Collection at Soul Food

My Lemon Tree by William Michaelian
A Collection of Poems by W. Michaelian
A Map of My Heart by W. Michaelian

Poetry by William Michaelian


This afternoon,
while riding home
from work
on bus number nine,
I began to see things
as they really are.
The ruts in the road
are not ruts,
but the protruding veins
of a bloated,
underground carcass.
The two-headed
blind woman
sitting next to me
as did the poodle
who said he'd known
for years and only
kept his mouth shut.
Later, at my stop,
I met an unborn child
thawing her dreams
over an imaginary fire
on the sidewalk.
She looked up, smiled,
gave me her blessing.

A Larger Life

In my quest to live a larger life,
I have noticed smaller things,
including my own existence,
formerly thought of as profound,
but which now pales before
the taste and crunch of an apple,
or the invisible wake carved
in a misty November sky
by a formation of geese
passing overhead -

until I disappear altogether,
only to resurface on another plane,
where my struggles are unnecessary,
and I am no longer an intruder,
but a participant -

a human apple set upon by larger teeth,
a handful of crumbled earth
trod upon by a multitude of feet,
an enlightened gasp,
a flame burning clear and bright -

no longer a mistake,
or a question mark with a burden
of knowledge to bear,
but an intoxicating expression of delight -

like words on a page
no longer strangled by their meaning,
or a hostage of time free
to run naked in the night wind,
glorified by all that is unnecessary,
rebelling at nothing, nameless, insane -

where the larger life I sought
becomes a child knocking on my door,
breathless, urgent, asking me to play -

when the failed creed of purpose
withers and dies away -

and all that I am is forgotten and embraced.

"A Larger Life" first appeared in The Synergyst.

Summer of Dreams

The neighbors hate me
because I plowed up our lawn
with an old mule -
an out-of-work friend of mine
dropped in to visit from a former life,
too tired and set in his ways
to retrain for a career in high-tech.

The lawn went under
in the warm, sacred afternoon.
We cut our paces in an easy rhythm,
to a quiet beat of tranquility
and forgetfulness,
while the atmosphere rumbled
with aromatic earth-song,
calling the birds,
calling the insects,
making the dogs bark -
the poor hobbled creatures
tied to pegs with dung-encrusted rope,
wide-eyed and desperate
for companionship.

We sank rejoicing to our knees
in the mellow-brown soil,
to the sound of slamming doors
and neighbors clearing their throats.
Hands on hips, not one of them
could fathom our joy,
confident there was a law against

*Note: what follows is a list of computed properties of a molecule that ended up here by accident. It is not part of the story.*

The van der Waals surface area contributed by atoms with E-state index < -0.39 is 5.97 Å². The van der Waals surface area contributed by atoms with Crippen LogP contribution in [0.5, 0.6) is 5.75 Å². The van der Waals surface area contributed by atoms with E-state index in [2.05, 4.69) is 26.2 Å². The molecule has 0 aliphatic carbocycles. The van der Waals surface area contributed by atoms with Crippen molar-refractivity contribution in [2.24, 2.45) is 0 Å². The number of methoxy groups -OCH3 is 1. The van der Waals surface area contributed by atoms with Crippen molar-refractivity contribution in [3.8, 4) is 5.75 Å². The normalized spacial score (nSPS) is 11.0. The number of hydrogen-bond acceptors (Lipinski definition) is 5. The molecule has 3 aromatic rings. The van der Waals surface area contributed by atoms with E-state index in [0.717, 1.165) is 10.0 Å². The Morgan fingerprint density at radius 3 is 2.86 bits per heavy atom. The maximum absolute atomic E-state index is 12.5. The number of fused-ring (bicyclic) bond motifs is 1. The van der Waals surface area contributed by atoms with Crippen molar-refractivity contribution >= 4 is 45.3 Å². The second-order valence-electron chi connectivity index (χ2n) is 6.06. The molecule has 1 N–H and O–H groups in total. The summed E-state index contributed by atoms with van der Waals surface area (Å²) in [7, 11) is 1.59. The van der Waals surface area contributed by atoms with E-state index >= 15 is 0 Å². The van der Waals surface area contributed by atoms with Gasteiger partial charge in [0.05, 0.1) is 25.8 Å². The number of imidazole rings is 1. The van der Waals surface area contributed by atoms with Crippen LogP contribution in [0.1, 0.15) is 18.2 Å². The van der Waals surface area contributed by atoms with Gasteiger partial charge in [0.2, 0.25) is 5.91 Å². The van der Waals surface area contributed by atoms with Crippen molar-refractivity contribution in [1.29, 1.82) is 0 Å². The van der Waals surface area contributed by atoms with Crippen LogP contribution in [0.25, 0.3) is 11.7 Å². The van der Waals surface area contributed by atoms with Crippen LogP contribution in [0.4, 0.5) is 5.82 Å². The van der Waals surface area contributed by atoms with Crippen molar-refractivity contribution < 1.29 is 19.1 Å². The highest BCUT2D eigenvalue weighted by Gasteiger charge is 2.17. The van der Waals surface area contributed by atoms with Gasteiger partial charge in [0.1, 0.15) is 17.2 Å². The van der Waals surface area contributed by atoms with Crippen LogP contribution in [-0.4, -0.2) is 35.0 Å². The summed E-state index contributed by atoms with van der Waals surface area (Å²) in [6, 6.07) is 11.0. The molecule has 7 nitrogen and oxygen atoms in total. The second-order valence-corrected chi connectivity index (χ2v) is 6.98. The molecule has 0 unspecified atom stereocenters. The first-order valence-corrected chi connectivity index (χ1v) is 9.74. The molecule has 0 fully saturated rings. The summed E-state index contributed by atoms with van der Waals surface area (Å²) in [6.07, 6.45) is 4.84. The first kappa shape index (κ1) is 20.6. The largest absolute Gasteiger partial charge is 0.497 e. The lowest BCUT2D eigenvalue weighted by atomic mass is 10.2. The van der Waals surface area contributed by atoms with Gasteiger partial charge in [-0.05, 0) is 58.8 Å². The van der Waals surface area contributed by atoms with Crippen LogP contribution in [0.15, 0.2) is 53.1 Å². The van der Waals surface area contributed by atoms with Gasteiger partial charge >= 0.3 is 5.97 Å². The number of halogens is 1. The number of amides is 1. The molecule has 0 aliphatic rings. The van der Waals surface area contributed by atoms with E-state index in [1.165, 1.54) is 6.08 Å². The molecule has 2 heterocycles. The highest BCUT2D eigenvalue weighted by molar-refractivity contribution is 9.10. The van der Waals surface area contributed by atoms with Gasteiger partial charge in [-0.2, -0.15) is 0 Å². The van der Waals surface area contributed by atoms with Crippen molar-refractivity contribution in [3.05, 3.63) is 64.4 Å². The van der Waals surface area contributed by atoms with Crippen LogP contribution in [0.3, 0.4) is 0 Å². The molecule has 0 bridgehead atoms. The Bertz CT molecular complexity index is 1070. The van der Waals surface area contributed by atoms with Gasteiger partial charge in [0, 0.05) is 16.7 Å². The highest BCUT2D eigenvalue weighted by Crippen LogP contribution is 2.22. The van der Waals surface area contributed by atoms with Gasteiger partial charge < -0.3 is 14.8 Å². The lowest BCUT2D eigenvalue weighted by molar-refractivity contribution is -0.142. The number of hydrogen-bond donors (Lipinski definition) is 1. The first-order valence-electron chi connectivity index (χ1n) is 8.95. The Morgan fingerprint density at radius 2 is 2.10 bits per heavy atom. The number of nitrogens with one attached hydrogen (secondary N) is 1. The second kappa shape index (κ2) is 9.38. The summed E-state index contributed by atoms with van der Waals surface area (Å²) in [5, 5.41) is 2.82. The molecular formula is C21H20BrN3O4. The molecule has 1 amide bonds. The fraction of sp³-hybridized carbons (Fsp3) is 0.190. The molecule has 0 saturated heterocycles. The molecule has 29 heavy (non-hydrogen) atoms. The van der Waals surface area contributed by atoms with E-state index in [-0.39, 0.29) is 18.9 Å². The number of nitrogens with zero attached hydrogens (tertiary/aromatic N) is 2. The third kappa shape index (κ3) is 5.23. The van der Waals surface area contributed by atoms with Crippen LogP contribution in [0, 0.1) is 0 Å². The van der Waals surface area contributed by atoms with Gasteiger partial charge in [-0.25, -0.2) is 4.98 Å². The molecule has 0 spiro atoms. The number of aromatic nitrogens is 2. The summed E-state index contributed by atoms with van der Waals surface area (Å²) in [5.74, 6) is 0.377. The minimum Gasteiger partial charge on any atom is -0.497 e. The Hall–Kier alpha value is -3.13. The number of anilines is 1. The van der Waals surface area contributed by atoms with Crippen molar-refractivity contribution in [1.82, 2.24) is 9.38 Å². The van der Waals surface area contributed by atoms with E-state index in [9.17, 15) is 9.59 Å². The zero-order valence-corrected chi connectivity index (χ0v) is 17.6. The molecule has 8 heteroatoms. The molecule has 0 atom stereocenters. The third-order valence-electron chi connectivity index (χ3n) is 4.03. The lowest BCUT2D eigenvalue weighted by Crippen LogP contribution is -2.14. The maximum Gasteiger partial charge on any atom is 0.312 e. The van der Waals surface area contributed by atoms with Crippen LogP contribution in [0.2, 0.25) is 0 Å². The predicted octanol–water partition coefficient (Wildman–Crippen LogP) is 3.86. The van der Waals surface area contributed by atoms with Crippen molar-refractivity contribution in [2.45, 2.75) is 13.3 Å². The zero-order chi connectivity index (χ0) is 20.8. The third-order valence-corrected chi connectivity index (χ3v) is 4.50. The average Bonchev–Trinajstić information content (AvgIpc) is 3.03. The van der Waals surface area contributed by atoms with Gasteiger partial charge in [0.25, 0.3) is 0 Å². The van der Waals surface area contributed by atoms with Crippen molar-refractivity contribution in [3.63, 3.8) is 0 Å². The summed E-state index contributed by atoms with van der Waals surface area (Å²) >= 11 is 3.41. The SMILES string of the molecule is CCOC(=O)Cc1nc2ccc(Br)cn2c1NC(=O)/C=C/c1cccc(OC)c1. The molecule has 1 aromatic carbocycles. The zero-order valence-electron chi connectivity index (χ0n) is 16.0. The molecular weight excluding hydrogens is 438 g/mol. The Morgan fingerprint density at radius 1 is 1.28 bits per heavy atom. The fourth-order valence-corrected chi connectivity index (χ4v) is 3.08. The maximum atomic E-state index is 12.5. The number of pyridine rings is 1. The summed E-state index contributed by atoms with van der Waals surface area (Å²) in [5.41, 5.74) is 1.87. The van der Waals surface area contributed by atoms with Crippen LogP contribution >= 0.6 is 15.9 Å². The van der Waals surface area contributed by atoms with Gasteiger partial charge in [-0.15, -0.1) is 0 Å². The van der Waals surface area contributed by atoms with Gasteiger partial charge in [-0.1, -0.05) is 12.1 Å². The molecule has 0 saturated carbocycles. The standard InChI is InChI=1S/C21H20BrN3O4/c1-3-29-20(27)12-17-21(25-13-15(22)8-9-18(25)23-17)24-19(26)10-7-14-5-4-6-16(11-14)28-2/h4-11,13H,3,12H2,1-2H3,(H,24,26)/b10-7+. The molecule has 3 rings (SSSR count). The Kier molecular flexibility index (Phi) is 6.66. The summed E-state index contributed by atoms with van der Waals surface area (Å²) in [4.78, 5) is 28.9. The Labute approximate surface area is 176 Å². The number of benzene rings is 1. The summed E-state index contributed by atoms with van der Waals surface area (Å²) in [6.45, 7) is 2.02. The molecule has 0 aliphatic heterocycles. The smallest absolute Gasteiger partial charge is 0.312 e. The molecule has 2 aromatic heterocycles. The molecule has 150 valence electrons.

plowing up one's front lawn
and that a word with City Hall
would net them satisfaction.

I was visited once by a man
in a pickup with a logo on its side.
We chatted amiably.
Later that week I planted corn.
Now the tall stalks rustle in the breeze,
the mule sleeps in the shade,
and clouds of hostility brood
over driveways, garbage cans, fences.

"Summer of Dreams" first appeared in Barbaric Yawp.


On the sidewalk
the old woman sits
at a small table
talking to her dog.
She sips coffee,
offers him crumbs
from her paper plate.
Croissant, she says,
and the dog answers
with a sneezy little bark
that sounds exactly
like the word flaky.
They smile at each other,
then pause for a moment
to scratch at their fleas.
The morning sun rises
above the brick building
across the street.
It is a good sun,
full of understanding
and ancient wisdom.

"Friends" first appeared in The Synergyst.

The Books by My Bed

The books by my bed
are full of words
I do not comprehend,
yet how I love them,
like people I know
whose hard shells
hide a thousand shades
of complexity,
that once revealed
become rivers of light
and dreams that penetrate
the farthest depths of space.

The books by my bed
are full of people
I do not understand,
yet how I love them,
like words I know
whose hard shells
hide a thousand shades
of complexity,
that once revealed
become rivers of light
and dreams that penetrate
the farthest depths of space.

Hymn to the Sun

After the war,
fathers are silent in their vineyard rows,
and mothers are bound by grief.

After the war,
sisters tend the rolling hills
where brothers forever sleep.

And the young brides who wait
go mad suckling their unborn children.

After the war,
the earth sings a hymn to the sun,
but nothing grows, hidden from the light.

What will we say, after the war?
What strange stories will we tell?
When the children ask us why we killed,
will we send them on to hell?

The earth sings a hymn to the sun.
Like fallen angels, we walk among the graves.
Here lies the artist, the builder, the dreamer,
she would be a doctor, he a teacher,
yet none of them were saved.

After the war, will we hear the earth?
When the blood has turned to crusty loam,
will we look up in wonder at the sun?

After the war,
will we sing a hymn to living,
or will we choose to sleep?

Some say we are descendants of those who lived on Mars.
Some say benevolent beings from other worlds are here to guide us.
Some say God created the world in six days and rested on the seventh.
Some say He is old and tired, and has been resting ever since.

I say Yes. They are all part of the same golden hymn.
To deny is an imagined privilege, religiously abused,
an inherited excuse to remain pathetic and small.

Yes is an open door. No is a death knell in the dark.